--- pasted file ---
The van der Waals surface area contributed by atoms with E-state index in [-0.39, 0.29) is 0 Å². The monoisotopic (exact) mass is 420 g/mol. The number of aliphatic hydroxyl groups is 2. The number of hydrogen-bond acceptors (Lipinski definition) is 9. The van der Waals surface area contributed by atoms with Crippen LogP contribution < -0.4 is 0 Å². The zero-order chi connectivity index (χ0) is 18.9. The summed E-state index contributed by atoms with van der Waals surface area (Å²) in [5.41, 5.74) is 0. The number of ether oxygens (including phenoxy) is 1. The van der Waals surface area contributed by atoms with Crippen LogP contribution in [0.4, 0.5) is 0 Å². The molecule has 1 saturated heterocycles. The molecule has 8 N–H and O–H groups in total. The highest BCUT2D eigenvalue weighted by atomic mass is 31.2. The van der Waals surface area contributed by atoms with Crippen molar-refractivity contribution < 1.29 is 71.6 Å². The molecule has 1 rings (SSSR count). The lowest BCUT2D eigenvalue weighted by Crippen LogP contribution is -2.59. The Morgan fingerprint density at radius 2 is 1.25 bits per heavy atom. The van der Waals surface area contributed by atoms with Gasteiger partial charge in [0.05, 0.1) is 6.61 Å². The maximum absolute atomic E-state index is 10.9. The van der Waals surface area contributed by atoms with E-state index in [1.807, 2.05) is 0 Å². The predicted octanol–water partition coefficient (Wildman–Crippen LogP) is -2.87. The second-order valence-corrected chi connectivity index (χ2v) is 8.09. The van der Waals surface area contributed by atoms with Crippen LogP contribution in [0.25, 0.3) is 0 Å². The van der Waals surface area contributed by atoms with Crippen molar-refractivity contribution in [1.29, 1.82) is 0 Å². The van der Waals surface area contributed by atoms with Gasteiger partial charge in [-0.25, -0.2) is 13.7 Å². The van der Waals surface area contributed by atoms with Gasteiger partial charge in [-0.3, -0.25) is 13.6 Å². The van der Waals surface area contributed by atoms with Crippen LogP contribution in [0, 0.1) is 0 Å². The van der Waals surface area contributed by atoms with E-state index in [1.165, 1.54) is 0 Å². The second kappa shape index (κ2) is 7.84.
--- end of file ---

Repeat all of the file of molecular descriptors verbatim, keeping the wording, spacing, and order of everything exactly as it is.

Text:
The van der Waals surface area contributed by atoms with E-state index in [-0.39, 0.29) is 0 Å². The monoisotopic (exact) mass is 420 g/mol. The number of aliphatic hydroxyl groups is 2. The number of hydrogen-bond acceptors (Lipinski definition) is 9. The van der Waals surface area contributed by atoms with Crippen LogP contribution < -0.4 is 0 Å². The zero-order chi connectivity index (χ0) is 18.9. The summed E-state index contributed by atoms with van der Waals surface area (Å²) in [5.41, 5.74) is 0. The number of ether oxygens (including phenoxy) is 1. The van der Waals surface area contributed by atoms with Crippen LogP contribution in [0.4, 0.5) is 0 Å². The molecule has 1 saturated heterocycles. The molecule has 8 N–H and O–H groups in total. The highest BCUT2D eigenvalue weighted by atomic mass is 31.2. The van der Waals surface area contributed by atoms with Crippen molar-refractivity contribution < 1.29 is 71.6 Å². The molecule has 1 rings (SSSR count). The lowest BCUT2D eigenvalue weighted by Crippen LogP contribution is -2.59. The Morgan fingerprint density at radius 2 is 1.25 bits per heavy atom. The van der Waals surface area contributed by atoms with Gasteiger partial charge in [0.05, 0.1) is 6.61 Å². The maximum absolute atomic E-state index is 10.9. The van der Waals surface area contributed by atoms with E-state index in [1.807, 2.05) is 0 Å². The predicted octanol–water partition coefficient (Wildman–Crippen LogP) is -2.87. The second-order valence-corrected chi connectivity index (χ2v) is 8.09. The van der Waals surface area contributed by atoms with Crippen LogP contribution in [0.25, 0.3) is 0 Å². The van der Waals surface area contributed by atoms with Crippen molar-refractivity contribution in [1.29, 1.82) is 0 Å². The van der Waals surface area contributed by atoms with Gasteiger partial charge in [-0.25, -0.2) is 13.7 Å². The van der Waals surface area contributed by atoms with Gasteiger partial charge in [-0.3, -0.25) is 13.6 Å². The van der Waals surface area contributed by atoms with Crippen LogP contribution in [0, 0.1) is 0 Å². The van der Waals surface area contributed by atoms with E-state index in [1.165, 1.54) is 0 Å². The second kappa shape index (κ2) is 7.84.